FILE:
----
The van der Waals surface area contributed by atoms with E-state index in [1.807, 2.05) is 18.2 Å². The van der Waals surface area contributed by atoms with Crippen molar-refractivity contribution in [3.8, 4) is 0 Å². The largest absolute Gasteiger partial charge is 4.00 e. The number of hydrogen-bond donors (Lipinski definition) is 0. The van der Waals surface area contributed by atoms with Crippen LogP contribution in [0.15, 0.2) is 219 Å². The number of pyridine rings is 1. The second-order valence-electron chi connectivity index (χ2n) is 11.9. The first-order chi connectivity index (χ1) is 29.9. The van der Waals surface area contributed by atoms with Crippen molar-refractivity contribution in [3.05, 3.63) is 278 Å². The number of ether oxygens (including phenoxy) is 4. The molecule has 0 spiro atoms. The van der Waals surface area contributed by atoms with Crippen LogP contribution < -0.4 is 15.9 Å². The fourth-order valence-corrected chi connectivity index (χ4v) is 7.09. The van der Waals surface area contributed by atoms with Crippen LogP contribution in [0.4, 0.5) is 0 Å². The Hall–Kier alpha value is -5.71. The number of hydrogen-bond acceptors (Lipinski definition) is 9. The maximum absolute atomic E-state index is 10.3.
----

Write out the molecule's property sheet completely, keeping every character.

The van der Waals surface area contributed by atoms with E-state index in [1.807, 2.05) is 18.2 Å². The van der Waals surface area contributed by atoms with Crippen molar-refractivity contribution in [3.8, 4) is 0 Å². The largest absolute Gasteiger partial charge is 4.00 e. The number of hydrogen-bond donors (Lipinski definition) is 0. The van der Waals surface area contributed by atoms with Crippen LogP contribution in [0.15, 0.2) is 219 Å². The number of pyridine rings is 1. The second-order valence-electron chi connectivity index (χ2n) is 11.9. The first-order chi connectivity index (χ1) is 29.9. The van der Waals surface area contributed by atoms with Crippen molar-refractivity contribution in [3.05, 3.63) is 278 Å². The number of ether oxygens (including phenoxy) is 4. The molecule has 0 spiro atoms. The van der Waals surface area contributed by atoms with Crippen LogP contribution < -0.4 is 15.9 Å². The fourth-order valence-corrected chi connectivity index (χ4v) is 7.09. The van der Waals surface area contributed by atoms with Crippen LogP contribution in [0.4, 0.5) is 0 Å². The Hall–Kier alpha value is -5.71. The number of hydrogen-bond acceptors (Lipinski definition) is 9. The maximum absolute atomic E-state index is 10.3.